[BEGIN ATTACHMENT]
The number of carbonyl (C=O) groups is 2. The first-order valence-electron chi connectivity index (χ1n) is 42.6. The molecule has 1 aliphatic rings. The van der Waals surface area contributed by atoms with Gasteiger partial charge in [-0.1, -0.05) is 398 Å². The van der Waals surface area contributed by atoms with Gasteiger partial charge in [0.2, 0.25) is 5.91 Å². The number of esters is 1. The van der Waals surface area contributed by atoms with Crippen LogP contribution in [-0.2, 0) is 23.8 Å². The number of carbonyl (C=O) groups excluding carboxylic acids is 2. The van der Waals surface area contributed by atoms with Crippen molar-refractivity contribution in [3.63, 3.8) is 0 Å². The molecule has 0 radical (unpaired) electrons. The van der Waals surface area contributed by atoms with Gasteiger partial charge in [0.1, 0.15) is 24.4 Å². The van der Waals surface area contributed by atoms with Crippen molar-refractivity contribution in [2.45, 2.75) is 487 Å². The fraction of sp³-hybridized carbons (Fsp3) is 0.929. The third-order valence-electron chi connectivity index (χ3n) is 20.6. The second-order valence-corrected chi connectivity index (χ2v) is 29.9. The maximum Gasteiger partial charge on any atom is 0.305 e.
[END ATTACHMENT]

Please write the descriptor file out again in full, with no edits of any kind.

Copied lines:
The number of carbonyl (C=O) groups is 2. The first-order valence-electron chi connectivity index (χ1n) is 42.6. The molecule has 1 aliphatic rings. The van der Waals surface area contributed by atoms with Gasteiger partial charge in [-0.1, -0.05) is 398 Å². The van der Waals surface area contributed by atoms with Gasteiger partial charge in [0.2, 0.25) is 5.91 Å². The number of esters is 1. The van der Waals surface area contributed by atoms with Crippen LogP contribution in [-0.2, 0) is 23.8 Å². The number of carbonyl (C=O) groups excluding carboxylic acids is 2. The van der Waals surface area contributed by atoms with Crippen molar-refractivity contribution in [3.63, 3.8) is 0 Å². The molecule has 0 radical (unpaired) electrons. The van der Waals surface area contributed by atoms with Gasteiger partial charge in [0.1, 0.15) is 24.4 Å². The van der Waals surface area contributed by atoms with Crippen molar-refractivity contribution in [2.45, 2.75) is 487 Å². The fraction of sp³-hybridized carbons (Fsp3) is 0.929. The third-order valence-electron chi connectivity index (χ3n) is 20.6. The second-order valence-corrected chi connectivity index (χ2v) is 29.9. The maximum Gasteiger partial charge on any atom is 0.305 e.